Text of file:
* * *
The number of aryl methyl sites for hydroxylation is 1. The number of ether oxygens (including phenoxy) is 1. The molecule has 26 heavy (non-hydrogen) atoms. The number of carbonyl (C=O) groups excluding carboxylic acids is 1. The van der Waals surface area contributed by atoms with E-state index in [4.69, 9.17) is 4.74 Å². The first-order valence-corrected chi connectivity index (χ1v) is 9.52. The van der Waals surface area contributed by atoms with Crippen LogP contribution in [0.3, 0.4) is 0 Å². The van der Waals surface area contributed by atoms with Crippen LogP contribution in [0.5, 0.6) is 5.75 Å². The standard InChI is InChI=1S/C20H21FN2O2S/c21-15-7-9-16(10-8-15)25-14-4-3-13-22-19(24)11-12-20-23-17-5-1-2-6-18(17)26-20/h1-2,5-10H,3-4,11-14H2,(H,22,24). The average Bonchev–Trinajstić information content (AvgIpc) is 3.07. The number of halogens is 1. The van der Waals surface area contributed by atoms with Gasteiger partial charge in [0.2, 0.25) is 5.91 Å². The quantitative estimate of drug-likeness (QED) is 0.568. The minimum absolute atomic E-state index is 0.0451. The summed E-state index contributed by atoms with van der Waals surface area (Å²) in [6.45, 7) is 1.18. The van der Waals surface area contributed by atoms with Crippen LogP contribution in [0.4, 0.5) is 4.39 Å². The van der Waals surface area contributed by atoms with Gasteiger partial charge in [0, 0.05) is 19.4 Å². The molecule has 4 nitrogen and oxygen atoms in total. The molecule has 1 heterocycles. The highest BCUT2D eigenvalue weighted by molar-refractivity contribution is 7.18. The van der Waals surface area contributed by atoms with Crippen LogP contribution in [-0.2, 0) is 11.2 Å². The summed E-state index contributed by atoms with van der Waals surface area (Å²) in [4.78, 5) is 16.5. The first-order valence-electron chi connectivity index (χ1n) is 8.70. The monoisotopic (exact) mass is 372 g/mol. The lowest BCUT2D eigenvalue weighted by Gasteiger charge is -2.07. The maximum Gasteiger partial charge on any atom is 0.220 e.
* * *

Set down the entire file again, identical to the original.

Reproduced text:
The number of aryl methyl sites for hydroxylation is 1. The number of ether oxygens (including phenoxy) is 1. The molecule has 26 heavy (non-hydrogen) atoms. The number of carbonyl (C=O) groups excluding carboxylic acids is 1. The van der Waals surface area contributed by atoms with E-state index in [4.69, 9.17) is 4.74 Å². The first-order valence-corrected chi connectivity index (χ1v) is 9.52. The van der Waals surface area contributed by atoms with Crippen LogP contribution in [0.3, 0.4) is 0 Å². The van der Waals surface area contributed by atoms with Crippen LogP contribution in [0.5, 0.6) is 5.75 Å². The standard InChI is InChI=1S/C20H21FN2O2S/c21-15-7-9-16(10-8-15)25-14-4-3-13-22-19(24)11-12-20-23-17-5-1-2-6-18(17)26-20/h1-2,5-10H,3-4,11-14H2,(H,22,24). The average Bonchev–Trinajstić information content (AvgIpc) is 3.07. The number of halogens is 1. The van der Waals surface area contributed by atoms with Gasteiger partial charge in [0.2, 0.25) is 5.91 Å². The quantitative estimate of drug-likeness (QED) is 0.568. The minimum absolute atomic E-state index is 0.0451. The summed E-state index contributed by atoms with van der Waals surface area (Å²) in [6.45, 7) is 1.18. The van der Waals surface area contributed by atoms with Crippen LogP contribution in [0.4, 0.5) is 4.39 Å². The van der Waals surface area contributed by atoms with Gasteiger partial charge in [0, 0.05) is 19.4 Å². The molecule has 4 nitrogen and oxygen atoms in total. The molecule has 1 heterocycles. The highest BCUT2D eigenvalue weighted by molar-refractivity contribution is 7.18. The van der Waals surface area contributed by atoms with Crippen LogP contribution in [-0.2, 0) is 11.2 Å². The summed E-state index contributed by atoms with van der Waals surface area (Å²) in [4.78, 5) is 16.5. The first-order valence-electron chi connectivity index (χ1n) is 8.70. The monoisotopic (exact) mass is 372 g/mol. The lowest BCUT2D eigenvalue weighted by Gasteiger charge is -2.07. The maximum Gasteiger partial charge on any atom is 0.220 e.